When you grow up like I did, staying up late into the AMs playing video games and watching music videos on
Youtube, you start to redefine what night time actually is. For some, like my mom and perhaps the rest of the sane
world, night time is somewhere around an hour after sunset and about 9pm. For me, night time settles in at about
There’s something about crossing into the AM that just changes things. The air smells different — like smoking
firewood from a nearby campfire — trees turn into ominous, black silhouettes and anyone you see jogging by
or taking a night stroll feels immediately dangerous and suspicious. But that’s just what the darkness does. So
naturally, exploring and adventuring around this time gets even more fun as the mundane things of everyday
suddenly turn obscure, waiting for you to uncover them.
Fascinated by bright lights at night, one night I drove over to the construction site where they are currently
building the new San Francisco 49ers football stadium in Santa Clara. Tripod mounted with my Polaroid
Automatic Land Camera 360, I stood outside the chain linked fence and scoped out possible shots. After two
or three, I saw a security guard emerge from a parked car. He looked at me. And I looked at him. We nodded
to each other, and he walked towards me.
Asking what I was up to, I showed him my camera. He seemed interested but to my great surprise, he didn’t seem
to care that I was up this late taking pictures, nor did he care that I was standing around in a raggedy shirt, short
shorts and a mismatching bath robe. After talking about my camera, we discussed for an hour about everything:
work, school, finding a job, and even football, despite the fact that I know very little about it.
I wanted to take a picture of him at the time but unfortunately, I only had color film which was ISO 100 so I knew
I had to return and see him again to have another midnight chat. So I did. I came back the following week, same day
and around the same time, and there he was again. His name is Raman and he’s a college student who works the
graveyard shift as a security guard while attending classes in the day time. He’s currently studying computer science.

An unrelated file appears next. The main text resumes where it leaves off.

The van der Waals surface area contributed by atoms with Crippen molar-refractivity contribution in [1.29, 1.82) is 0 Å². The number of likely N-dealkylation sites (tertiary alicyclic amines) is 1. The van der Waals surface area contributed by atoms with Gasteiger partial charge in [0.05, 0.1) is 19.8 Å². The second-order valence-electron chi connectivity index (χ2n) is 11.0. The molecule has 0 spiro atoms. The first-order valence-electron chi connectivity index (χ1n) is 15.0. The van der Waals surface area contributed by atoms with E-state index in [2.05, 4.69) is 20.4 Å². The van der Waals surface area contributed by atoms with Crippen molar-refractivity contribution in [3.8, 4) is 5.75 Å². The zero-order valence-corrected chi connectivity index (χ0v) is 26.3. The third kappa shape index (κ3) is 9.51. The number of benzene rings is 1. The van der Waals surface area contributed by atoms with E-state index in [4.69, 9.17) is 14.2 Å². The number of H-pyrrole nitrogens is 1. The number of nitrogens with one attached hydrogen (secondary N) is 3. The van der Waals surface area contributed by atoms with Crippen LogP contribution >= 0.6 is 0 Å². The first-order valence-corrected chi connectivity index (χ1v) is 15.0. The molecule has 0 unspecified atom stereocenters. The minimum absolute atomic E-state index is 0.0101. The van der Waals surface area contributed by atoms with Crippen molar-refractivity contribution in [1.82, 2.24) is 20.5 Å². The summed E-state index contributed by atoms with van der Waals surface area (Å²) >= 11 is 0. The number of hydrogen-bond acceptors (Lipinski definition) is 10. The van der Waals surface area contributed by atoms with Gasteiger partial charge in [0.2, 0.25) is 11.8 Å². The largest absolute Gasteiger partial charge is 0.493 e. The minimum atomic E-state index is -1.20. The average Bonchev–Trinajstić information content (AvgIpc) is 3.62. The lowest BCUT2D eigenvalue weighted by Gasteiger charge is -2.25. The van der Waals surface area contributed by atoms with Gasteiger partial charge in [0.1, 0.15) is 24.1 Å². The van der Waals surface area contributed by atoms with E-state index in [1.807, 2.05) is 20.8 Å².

These are some of our conversations:
Scanned negative taken from the positive (shown above.) I love how much of the detail and black levels are preserved: the rifts in his turban, parts of his beard and the building itself.
Me: Do you have to stay up the entire time?
Raman: Yea, but you get used to it, ya know?
Me: Do you drink coffee or something or what? How do you stay up the whole time?
Raman: The first time, you do. I like drank hella red bulls n shit, but after you get used to it and it’s nothing. I just
watch movies and shows n shit while I’m waiting.
Me: Your boss is cool about it?
Raman: Yea, he knows wassup.
Me: Yea, I mean, it’s not like there’s a whole lot going on so it should be understandable.
Me: Do you eat anything while you’re here?
Raman: Nah, we don’t get a lunch.
Me: FORREALS?! Why not?
Raman: We have to be on the watch the whole time so we can’t leave. But we can bring food if we want. I just don’t
eat. I’m trying to bulk up though.
Me: Yea? Been working out?
Raman: Yea man, but it’s hard because I barely get any sleep, and you know how your muscles grow over night n
Me: Yea, yea, my girlfriend used to work at Vitamin Shoppe so she knew all about that stuff
(talking about his annoying ex-coworker)
Raman: Yea dude, he was a fuckin bitch.
Me: How so?
Raman: One time, I thought I was running late so I called my boss and was like “Yo, I’m on my way but I’ll be
there in like five minutes.” So I drive up and just as I’m about to park my car, my coworker is standing there with his
watch and complains to my boss about me being one minute late. I’m like, forreals?
Me: What did your boss do?
Raman: He had to give me a warning. It’s part of his job though, ya know?
FP-3000 Negative that stuck to the back of one of my shots. Caused that weird pattern
Raman: Some of these construction workers make like, $80,000 a year.
Me: Damn! That’s hella crazy! But I mean, they’re doing incredibly physical work. And it’s also very dangerous
Raman: Yea, exactly. They be hanging on this wire thing hella high up in the air while they’re welding shit. I’m
like, awww, fuck that!
Me: haha! Yea man, its almost like, shit, if I can make that kind of money, why go to school?
Raman: I know, right? Make hella bank.
Raman: So what kinda camera is that?
Me: It’s an old Polaroid film camera from the 1960’s.
Raman: That’s sick yo. Does it take hella nice pictures or what?
Me: It does. The thing that I also like about film is that it’s more permanent. You really only get one shot to
get it right. So you cherish your photos more and they’re more meaningful and sentimental.
Raman: Yea, I remember in 2nd grade our teacher had one of those old polaroid cameras and she took a
picture of me, and I think I still have it somewhere in one of my binders or something, haha.
Raman: Yea man, that’s pretty sick
The friendship that Raman and I shared was an interesting one. He’s a sports guy, I’m an artsy nerd. He’s into
computer science while I do communication studies. In a sad way, in our every day life we probably would
never hang out together. But in this instance, we did. Like a stray cat finding a caged dog behind a chain link
fence, that grid of metal served as this physical and symbolic representation of our separate worlds. Worlds
that normally do not collide. Worlds where, had it been daylight, we might not even recognize each other. And by
the mysterious powers of the darkness of night, we shared an intimate yet comforting conversation for just those
Goodnight Raman, and good luck in all your endeavors.